Qualified installers working with companies signed up to competent person schemes can automatically register the installation of all new boiler systems with the relevant Gas Safe. All you need to do is ask your installer for a certificate of compliance on completion, which will allow you to prove that your boiler was installed to the latest standards and requirements.

Did you need permission of planning for change conservatory roof?

Changing your conservatory roof from glass to tile can mean a change in your home’s design, but it does not need to be treated as a full-scale extension project. As long as the new roof is over two metres from a boundary or property line, you are within the permitted development rights and do not need to get planning permission. However, if it’s within 2m of a boundary or property line then it does need to meet relevant building regulations.

Did you need permission of planning for conservatory along a radiator?

Planning permission NEED NOT be applied for if you have a standalone radiator in a conservatory, but building regulations MOST CERTAINLY do.

To make sure your conservatory is free from building regulations, you need it to be classed as a conservatory, not a room in the house. It needs to have heating that’s separate to the house – that means it has its own controls. For example, to be classed as a conservatory, it would need an electric radiator or heat pump.

Did you need permission of planning for a Scotland conservatory?

Planning restrictions apply to the alteration or extension of your home — and in Scotland, if you’re adding a conservatory, this will be treated as an ‘extension’. You’ll need planning permission before touching a single nail. However, if you meet all the criteria below (and there are some very specific ones — so read carefully!), then you won’t need planning permission for a conservatory.

The following are the requirements for obtaining an exemption from a Scottish construction warrant for a conservatory:

  • The area is less than eight metres squared.
  • The building is located in the back of the property.
  • located on the side of a property, not facing a public highway
  • There should be no less than one metre between any two boundaries.
  • It does not have a chimney or flue, nor does it have any bathroom plumbing

If you’re thinking about getting a conservatory for your home in Scotland, call us! We’ll tell you all about the latest UK building regulations, and help plan your conservatory from start to finish. To find out more, give us a call at 0123456789 now!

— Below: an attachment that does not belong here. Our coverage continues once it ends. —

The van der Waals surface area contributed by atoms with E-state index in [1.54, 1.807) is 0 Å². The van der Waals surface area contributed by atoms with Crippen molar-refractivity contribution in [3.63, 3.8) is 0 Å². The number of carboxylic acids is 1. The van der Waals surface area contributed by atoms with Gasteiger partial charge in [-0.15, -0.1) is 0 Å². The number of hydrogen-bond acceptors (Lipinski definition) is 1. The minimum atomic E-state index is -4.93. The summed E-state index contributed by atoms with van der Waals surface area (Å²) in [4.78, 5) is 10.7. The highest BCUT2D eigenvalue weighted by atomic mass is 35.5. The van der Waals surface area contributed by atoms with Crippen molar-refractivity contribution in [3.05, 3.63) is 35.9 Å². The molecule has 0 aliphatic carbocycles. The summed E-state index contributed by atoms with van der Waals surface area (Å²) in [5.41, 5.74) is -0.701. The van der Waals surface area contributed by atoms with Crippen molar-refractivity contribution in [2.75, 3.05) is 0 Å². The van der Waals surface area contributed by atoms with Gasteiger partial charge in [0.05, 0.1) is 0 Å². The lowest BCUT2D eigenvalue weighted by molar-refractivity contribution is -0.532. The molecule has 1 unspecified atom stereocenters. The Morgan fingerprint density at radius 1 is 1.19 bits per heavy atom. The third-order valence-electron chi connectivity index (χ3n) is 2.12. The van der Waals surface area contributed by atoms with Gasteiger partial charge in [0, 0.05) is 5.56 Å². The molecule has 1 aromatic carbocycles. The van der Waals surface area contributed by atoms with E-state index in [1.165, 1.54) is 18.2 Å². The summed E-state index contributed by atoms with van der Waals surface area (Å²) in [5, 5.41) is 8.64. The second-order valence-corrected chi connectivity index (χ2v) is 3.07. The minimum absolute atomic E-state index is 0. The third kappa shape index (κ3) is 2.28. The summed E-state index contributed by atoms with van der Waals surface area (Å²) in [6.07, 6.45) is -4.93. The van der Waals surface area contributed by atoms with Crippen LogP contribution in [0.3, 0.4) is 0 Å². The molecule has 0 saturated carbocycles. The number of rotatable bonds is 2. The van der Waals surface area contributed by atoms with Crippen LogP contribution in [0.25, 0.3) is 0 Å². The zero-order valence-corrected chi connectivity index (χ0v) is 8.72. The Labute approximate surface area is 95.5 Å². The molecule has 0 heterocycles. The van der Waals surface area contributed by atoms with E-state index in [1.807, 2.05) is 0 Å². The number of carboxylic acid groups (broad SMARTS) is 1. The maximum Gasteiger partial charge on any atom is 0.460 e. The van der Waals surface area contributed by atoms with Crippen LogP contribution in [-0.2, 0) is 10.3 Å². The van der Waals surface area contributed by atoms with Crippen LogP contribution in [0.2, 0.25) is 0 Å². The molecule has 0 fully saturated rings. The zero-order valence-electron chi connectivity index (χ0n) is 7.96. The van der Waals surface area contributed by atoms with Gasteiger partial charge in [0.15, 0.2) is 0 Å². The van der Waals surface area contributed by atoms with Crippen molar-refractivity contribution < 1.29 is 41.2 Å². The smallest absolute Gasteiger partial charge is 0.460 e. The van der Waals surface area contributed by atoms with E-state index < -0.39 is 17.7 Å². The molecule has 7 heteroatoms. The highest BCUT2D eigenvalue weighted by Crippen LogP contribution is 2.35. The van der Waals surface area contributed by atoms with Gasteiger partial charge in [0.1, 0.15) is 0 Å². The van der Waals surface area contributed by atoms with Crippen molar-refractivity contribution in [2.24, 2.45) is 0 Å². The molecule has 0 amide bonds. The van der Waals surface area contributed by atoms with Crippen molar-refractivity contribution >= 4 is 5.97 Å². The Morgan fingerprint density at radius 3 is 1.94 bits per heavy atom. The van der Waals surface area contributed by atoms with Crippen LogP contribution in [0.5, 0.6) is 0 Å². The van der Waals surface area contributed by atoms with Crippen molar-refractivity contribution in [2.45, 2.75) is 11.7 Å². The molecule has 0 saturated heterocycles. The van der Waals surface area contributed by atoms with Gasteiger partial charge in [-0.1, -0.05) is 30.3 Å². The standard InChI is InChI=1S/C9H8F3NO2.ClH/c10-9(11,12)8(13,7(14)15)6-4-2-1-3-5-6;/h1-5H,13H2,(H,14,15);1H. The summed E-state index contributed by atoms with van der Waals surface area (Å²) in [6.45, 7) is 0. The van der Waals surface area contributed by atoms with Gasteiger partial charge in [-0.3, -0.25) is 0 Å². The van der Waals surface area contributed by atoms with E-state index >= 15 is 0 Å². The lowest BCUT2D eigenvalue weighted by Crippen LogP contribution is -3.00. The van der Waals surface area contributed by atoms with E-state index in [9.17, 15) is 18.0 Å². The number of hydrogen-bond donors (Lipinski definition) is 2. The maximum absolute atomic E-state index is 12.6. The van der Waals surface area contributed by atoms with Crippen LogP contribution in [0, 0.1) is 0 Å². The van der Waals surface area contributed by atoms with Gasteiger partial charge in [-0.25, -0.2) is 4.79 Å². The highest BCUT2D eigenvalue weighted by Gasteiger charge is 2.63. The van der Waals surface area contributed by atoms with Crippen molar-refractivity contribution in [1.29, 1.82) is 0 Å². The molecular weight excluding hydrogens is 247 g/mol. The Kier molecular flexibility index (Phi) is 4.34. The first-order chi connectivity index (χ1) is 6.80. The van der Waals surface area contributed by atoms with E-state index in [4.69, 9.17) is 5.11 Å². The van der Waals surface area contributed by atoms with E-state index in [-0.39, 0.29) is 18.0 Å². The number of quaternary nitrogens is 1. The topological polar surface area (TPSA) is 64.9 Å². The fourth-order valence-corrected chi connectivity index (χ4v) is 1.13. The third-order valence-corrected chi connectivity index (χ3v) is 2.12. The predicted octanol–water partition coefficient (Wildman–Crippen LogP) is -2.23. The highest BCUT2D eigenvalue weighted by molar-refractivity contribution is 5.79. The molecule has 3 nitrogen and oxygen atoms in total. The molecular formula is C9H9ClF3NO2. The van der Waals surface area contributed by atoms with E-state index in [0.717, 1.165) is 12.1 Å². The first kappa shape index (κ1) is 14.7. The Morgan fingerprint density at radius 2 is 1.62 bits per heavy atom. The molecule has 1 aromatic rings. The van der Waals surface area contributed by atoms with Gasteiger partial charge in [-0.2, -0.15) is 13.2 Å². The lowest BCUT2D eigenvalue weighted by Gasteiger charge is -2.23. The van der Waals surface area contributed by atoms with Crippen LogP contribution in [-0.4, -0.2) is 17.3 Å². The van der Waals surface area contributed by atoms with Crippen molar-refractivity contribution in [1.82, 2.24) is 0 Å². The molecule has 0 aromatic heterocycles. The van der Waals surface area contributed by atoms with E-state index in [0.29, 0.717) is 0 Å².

Other restrictions that you need to check before building a conservatory

The Rule of Real House

Planning permission for a house comes in two parts – one for the “original house” and another for any additions that may have been made over the years. The first key thing to consider when planning permission is to know what your original look of the house is. If you’re thinking of extending it or adding a conservatory, then you need to check that the extensions won’t create a “lopsided” look to the house, or be considered unsafe.

Listed designated land and buildings

You won’t be making any changes to listed buildings without getting ‘Listed Building Consent’. If you want to add a conservatory to your listed building, choose from one of two options — either an ‘Article 4 Direction’ application, or a ‘Certificate of Lawfulness’. If you are not in a designated area, you may have a third option available to you (see ‘Consent’ below).

Direction Article 4

The local council can override permitted development rights. Check with your local office before you start planning your build.

Covenants Restrictive

A restrictive covenant could prove problematic for any future developments on the property. You should check before you buy if any restrictive covenants have been placed on the property or the surrounding land. If this is the case, you may need to apply for planning permission, which could cost thousands in planning fees and possibly add years to the development process. Your solicitor should have told you about this as part of the conveyancing.